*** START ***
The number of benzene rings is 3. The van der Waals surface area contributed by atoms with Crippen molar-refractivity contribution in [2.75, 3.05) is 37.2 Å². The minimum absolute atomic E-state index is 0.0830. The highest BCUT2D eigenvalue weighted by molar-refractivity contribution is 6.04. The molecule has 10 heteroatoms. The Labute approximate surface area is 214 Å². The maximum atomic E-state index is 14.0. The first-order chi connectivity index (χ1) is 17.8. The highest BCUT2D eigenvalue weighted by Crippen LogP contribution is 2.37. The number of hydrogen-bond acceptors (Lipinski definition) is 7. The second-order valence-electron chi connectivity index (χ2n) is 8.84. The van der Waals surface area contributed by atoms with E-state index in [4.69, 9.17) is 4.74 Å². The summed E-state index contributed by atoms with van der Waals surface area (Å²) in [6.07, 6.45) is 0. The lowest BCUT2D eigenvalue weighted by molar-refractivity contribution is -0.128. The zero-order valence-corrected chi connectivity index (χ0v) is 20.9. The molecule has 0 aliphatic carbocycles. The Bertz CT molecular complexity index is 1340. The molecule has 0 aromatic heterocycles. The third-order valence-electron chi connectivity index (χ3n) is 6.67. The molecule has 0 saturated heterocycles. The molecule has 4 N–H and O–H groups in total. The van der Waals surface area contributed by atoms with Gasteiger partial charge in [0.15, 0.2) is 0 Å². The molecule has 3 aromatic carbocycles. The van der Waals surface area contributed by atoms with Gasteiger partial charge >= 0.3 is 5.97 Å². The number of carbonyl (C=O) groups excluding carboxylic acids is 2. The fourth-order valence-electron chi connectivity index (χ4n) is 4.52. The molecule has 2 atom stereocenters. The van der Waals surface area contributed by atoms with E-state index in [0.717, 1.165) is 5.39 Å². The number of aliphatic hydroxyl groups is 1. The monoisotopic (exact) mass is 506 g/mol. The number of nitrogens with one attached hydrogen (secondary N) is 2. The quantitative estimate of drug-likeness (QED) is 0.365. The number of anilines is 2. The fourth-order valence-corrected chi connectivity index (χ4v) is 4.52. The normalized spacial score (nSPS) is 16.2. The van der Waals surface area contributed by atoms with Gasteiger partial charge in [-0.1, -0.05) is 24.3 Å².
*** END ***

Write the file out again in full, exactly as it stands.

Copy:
The number of benzene rings is 3. The van der Waals surface area contributed by atoms with Crippen molar-refractivity contribution in [2.75, 3.05) is 37.2 Å². The minimum absolute atomic E-state index is 0.0830. The highest BCUT2D eigenvalue weighted by molar-refractivity contribution is 6.04. The molecule has 10 heteroatoms. The Labute approximate surface area is 214 Å². The maximum atomic E-state index is 14.0. The first-order chi connectivity index (χ1) is 17.8. The highest BCUT2D eigenvalue weighted by Crippen LogP contribution is 2.37. The number of hydrogen-bond acceptors (Lipinski definition) is 7. The second-order valence-electron chi connectivity index (χ2n) is 8.84. The van der Waals surface area contributed by atoms with E-state index in [4.69, 9.17) is 4.74 Å². The summed E-state index contributed by atoms with van der Waals surface area (Å²) in [6.07, 6.45) is 0. The lowest BCUT2D eigenvalue weighted by molar-refractivity contribution is -0.128. The zero-order valence-corrected chi connectivity index (χ0v) is 20.9. The molecule has 0 aliphatic carbocycles. The Bertz CT molecular complexity index is 1340. The molecule has 0 aromatic heterocycles. The third-order valence-electron chi connectivity index (χ3n) is 6.67. The molecule has 0 saturated heterocycles. The molecule has 4 N–H and O–H groups in total. The van der Waals surface area contributed by atoms with Gasteiger partial charge in [0.15, 0.2) is 0 Å². The molecule has 3 aromatic carbocycles. The van der Waals surface area contributed by atoms with Gasteiger partial charge >= 0.3 is 5.97 Å². The number of carbonyl (C=O) groups excluding carboxylic acids is 2. The fourth-order valence-electron chi connectivity index (χ4n) is 4.52. The molecule has 2 atom stereocenters. The van der Waals surface area contributed by atoms with E-state index in [0.717, 1.165) is 5.39 Å². The number of aliphatic hydroxyl groups is 1. The monoisotopic (exact) mass is 506 g/mol. The number of nitrogens with one attached hydrogen (secondary N) is 2. The quantitative estimate of drug-likeness (QED) is 0.365. The number of anilines is 2. The fourth-order valence-corrected chi connectivity index (χ4v) is 4.52. The normalized spacial score (nSPS) is 16.2. The van der Waals surface area contributed by atoms with Gasteiger partial charge in [-0.1, -0.05) is 24.3 Å².